A new technique known as a genome-wide association (GWA) in a TB study has helped scientists identify a genetic variant which increases susceptibility to tuberculosis in African populations.
This is the first novel disease variant to be identified using this technique in Africans and demonstrates that such studies are viable in African populations, which have a high degree of genetic diversity.
So far, over 150 different studies have successfully identified genetic variants using this technique, but the vast majority - between 95-98 percent - have been only in people of European ancestry.
Researchers carried out a GWA study, and replicated their findings, using over 11,000 samples - 3,699 cases and 7,726 controls - from Ghana, The Gambia and Malawi as part of the African TB Genetics and the Consortium Wellcome Trust Case Control Consortium in search of genetic variants that increase susceptibility to TB.
Fredrik Vannberg of University of Oxford said: "Our challenges here were two-fold. We were looking for human genetic variants affecting susceptibility to a pathogen which itself differs genetically from region-to-region, and we were searching for these variants in African populations, which are genetically very diverse."
The researchers identified a genetic variant on chromosome 18, located in a 'gene desert', a region composed mainly of so-called 'junk DNA', which suggested that the variant itself was not a gene, but was possibly involved in gene regulation.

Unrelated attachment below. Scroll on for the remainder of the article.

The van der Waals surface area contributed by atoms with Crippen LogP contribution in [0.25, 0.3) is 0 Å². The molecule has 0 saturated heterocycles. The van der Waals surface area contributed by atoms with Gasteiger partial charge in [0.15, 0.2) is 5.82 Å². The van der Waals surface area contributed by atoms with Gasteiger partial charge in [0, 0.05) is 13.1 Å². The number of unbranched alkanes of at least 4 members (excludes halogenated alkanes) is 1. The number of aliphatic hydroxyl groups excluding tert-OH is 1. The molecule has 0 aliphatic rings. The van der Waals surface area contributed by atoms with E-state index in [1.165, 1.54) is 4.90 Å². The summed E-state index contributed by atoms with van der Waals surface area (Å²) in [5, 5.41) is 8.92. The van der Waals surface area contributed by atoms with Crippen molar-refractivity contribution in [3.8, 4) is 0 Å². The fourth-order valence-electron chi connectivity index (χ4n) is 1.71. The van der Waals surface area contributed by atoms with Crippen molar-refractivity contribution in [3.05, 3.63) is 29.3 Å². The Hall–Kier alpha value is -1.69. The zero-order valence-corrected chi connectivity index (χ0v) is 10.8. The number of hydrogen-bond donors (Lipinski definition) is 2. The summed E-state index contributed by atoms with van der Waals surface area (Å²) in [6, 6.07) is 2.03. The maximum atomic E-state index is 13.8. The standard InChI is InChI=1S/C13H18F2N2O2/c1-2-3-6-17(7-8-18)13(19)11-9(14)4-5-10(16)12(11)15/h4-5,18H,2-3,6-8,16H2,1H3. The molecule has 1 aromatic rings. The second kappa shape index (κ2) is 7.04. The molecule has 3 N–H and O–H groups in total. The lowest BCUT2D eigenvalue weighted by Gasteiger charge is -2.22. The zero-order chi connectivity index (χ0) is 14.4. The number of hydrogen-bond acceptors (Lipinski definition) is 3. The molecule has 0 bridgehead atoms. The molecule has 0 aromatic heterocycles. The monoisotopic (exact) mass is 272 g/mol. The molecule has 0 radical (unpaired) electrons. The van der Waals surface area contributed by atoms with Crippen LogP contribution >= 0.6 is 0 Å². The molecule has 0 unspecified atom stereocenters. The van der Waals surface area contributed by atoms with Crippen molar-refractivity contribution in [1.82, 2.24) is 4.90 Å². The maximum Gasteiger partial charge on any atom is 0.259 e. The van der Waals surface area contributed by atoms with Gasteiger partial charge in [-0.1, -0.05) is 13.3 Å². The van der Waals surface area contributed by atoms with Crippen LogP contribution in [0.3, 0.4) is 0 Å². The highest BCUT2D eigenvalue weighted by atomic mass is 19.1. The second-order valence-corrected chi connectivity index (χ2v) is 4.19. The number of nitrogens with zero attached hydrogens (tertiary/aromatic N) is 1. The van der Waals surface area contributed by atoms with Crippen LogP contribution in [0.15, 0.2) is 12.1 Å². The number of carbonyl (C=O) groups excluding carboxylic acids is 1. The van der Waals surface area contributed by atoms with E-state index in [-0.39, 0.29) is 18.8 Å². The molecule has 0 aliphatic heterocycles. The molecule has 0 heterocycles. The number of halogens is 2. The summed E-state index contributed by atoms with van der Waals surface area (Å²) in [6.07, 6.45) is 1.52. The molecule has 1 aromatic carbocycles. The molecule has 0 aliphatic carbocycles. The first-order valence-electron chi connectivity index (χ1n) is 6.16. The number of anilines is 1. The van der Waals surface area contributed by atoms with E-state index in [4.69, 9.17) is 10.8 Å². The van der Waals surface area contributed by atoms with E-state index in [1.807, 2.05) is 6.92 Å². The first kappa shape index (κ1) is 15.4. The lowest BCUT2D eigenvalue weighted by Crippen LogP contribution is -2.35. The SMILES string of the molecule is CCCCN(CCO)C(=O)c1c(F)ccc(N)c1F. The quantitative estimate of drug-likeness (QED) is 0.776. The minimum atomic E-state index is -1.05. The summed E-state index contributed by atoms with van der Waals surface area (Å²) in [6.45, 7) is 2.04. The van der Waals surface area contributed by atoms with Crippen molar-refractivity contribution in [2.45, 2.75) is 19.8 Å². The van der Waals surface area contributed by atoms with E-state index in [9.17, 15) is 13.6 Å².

Professor Adrian Hill explained: "Although we know of other genetic variants which increase susceptibility to TB, this is the first to have been identified using a genome-wide association study. This is very important as it demonstrates that we can do these studies - which have been so successful in European populations - in African populations, which suffer the greatest burden from infectious diseases."
Although African populations are genetically very complex, the researchers believe that increasing sample sizes for GWA studies in Africa will prove productive.
"This is a very important milestone in reducing the inequity that currently exists in the use of genome-wide approaches, including GWA studies, to understand the genetic basis of diseases that disproportionately affect African people," said Dr Charles Rotimi of the National Human Genome Research Institute.
"The approach and findings from this study for TB, and previous research from the MalariaGEN project, provide proof-of-principle that genome-wide approaches can yield fruitful results in African populations and sets a good precedent for the H3 Africa initiative."
The results of the study were published today in the journal Nature Genetics.